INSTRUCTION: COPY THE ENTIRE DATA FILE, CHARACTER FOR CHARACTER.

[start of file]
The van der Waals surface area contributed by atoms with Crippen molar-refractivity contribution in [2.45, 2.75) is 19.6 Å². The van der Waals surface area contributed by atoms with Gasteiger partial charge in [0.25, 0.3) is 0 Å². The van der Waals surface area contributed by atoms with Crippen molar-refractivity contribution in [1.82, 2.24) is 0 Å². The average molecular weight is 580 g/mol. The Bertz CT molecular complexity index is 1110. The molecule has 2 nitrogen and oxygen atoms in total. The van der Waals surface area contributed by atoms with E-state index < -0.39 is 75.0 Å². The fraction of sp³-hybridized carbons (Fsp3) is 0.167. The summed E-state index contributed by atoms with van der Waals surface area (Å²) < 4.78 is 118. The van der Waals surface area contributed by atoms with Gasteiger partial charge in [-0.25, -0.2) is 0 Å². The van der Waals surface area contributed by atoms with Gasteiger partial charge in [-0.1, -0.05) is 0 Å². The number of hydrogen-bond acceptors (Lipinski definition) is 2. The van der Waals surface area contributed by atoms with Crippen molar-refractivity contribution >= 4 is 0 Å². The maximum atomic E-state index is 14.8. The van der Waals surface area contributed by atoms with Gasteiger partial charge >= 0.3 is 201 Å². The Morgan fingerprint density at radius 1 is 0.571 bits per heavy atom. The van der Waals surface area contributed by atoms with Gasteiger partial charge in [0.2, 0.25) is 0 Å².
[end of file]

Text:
The van der Waals surface area contributed by atoms with Crippen molar-refractivity contribution in [2.45, 2.75) is 19.6 Å². The van der Waals surface area contributed by atoms with Gasteiger partial charge in [0.25, 0.3) is 0 Å². The van der Waals surface area contributed by atoms with Crippen molar-refractivity contribution in [1.82, 2.24) is 0 Å². The average molecular weight is 580 g/mol. The Bertz CT molecular complexity index is 1110. The molecule has 2 nitrogen and oxygen atoms in total. The van der Waals surface area contributed by atoms with E-state index < -0.39 is 75.0 Å². The fraction of sp³-hybridized carbons (Fsp3) is 0.167. The summed E-state index contributed by atoms with van der Waals surface area (Å²) < 4.78 is 118. The van der Waals surface area contributed by atoms with Gasteiger partial charge in [-0.25, -0.2) is 0 Å². The van der Waals surface area contributed by atoms with Gasteiger partial charge in [-0.1, -0.05) is 0 Å². The number of hydrogen-bond acceptors (Lipinski definition) is 2. The van der Waals surface area contributed by atoms with Crippen molar-refractivity contribution >= 4 is 0 Å². The maximum atomic E-state index is 14.8. The van der Waals surface area contributed by atoms with Gasteiger partial charge >= 0.3 is 201 Å². The Morgan fingerprint density at radius 1 is 0.571 bits per heavy atom. The van der Waals surface area contributed by atoms with Gasteiger partial charge in [0.2, 0.25) is 0 Å².